Johnny’s wife is the interesting (£43,000 per annum) Malvern College old girl Felicity (nee Cornelius) who often spouts on social media in defence of her husband. The loyal wife, her motives undiluted by personal gain, announces Mrs Truss ‘an imbecile’ for sacking her hubby. More recently, Labour supporting Twitter royalty Carol Vorderman is a ‘celebrity attack dog’ who is ‘inciting people to hate all Tories.’
Likewise, the loyal husband, committed to equality of opportunity, employs his wife purely on merit at the House of Commons as his Principal Secretary. A position which attracts a salary of between £35,000 and £40,000 per annum, paid by you.
Question one. With the NHS reaching 75, will it reach a hundred in its present form? It might not, chimed in La Bruce. Johnny Mercer thought it all complicated these days and there was a need for different thinking. Trends. How are we going to? It needs to be free at the point of use, he insisted.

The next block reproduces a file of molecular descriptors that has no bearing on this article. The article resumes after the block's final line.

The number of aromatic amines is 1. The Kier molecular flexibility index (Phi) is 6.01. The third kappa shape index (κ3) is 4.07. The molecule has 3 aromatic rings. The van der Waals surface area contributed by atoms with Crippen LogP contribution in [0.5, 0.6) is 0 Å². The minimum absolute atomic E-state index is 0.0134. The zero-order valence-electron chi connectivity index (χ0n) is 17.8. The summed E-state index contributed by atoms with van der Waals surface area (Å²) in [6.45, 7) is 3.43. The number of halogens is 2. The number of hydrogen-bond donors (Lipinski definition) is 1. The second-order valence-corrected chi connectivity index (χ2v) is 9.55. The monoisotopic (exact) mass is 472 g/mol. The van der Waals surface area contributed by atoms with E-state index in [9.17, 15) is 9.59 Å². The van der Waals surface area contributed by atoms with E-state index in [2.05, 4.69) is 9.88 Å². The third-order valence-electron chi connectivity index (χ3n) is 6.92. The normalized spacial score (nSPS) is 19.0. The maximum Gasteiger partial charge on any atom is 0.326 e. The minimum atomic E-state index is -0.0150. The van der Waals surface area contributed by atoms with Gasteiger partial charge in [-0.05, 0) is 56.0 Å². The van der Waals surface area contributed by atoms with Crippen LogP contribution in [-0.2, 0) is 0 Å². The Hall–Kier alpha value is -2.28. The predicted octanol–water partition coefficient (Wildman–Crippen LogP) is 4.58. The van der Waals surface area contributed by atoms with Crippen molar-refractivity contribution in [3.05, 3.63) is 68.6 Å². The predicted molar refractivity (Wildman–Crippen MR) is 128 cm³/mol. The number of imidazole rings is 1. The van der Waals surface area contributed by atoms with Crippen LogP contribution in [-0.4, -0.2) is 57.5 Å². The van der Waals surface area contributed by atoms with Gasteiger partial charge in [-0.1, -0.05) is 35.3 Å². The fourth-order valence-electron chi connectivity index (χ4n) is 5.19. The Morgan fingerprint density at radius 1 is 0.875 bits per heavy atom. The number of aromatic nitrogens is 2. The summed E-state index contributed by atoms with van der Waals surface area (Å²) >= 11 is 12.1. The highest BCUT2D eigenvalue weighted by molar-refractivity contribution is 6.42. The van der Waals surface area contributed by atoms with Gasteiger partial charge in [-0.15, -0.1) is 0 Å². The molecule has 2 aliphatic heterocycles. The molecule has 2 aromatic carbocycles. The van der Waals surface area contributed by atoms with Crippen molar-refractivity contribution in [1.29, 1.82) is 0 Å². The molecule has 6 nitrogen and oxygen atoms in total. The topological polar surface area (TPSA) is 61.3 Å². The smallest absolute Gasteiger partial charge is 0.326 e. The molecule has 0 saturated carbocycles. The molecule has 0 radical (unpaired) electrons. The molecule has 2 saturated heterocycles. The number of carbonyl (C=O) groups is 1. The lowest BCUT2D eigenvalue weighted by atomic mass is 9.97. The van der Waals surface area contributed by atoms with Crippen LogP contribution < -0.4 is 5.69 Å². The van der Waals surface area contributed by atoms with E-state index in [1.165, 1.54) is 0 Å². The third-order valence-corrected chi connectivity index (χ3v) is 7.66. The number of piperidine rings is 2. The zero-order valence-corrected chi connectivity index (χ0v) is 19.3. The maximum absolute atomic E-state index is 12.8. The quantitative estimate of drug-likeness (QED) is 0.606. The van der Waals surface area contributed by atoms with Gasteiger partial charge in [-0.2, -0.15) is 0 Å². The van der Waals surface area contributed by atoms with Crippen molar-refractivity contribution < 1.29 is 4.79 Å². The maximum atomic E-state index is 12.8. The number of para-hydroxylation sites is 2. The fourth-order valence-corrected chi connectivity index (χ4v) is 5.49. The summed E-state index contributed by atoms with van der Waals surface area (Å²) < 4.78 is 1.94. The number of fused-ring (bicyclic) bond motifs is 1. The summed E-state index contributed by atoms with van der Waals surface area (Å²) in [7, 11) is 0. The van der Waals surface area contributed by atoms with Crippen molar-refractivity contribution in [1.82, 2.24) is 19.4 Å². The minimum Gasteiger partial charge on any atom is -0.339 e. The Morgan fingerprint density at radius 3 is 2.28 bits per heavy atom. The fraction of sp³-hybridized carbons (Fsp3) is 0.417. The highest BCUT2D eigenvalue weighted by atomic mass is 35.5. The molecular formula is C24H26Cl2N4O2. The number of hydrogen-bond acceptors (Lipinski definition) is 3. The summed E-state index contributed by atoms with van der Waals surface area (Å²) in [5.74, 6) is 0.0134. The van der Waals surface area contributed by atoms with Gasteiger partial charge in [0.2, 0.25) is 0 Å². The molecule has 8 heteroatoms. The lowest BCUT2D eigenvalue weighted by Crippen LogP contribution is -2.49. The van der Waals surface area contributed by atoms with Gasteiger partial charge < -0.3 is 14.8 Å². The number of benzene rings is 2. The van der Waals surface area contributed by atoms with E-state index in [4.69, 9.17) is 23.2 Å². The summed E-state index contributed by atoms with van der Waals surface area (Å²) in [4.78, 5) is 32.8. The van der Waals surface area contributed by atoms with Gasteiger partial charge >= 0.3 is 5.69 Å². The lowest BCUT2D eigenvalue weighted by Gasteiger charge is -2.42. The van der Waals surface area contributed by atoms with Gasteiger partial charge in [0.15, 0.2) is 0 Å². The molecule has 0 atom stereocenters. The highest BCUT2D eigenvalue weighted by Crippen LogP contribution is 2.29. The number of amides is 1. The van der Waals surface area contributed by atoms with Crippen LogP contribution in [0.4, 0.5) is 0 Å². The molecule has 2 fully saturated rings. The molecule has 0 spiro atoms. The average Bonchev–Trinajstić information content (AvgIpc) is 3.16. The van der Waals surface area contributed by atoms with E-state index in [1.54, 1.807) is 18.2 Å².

Bridget mentioned record waiting lists. Because the Labour-supporting unions are on strike, perhaps? She preferred workforce reform. i.e. paying them more for doing less.
La Bruce referenced Tony Blair’s idea that patients should pay for treatment themselves but Bridget disagreed. It’s free access that has made the NHS so good, she said while managing to keep a straight face.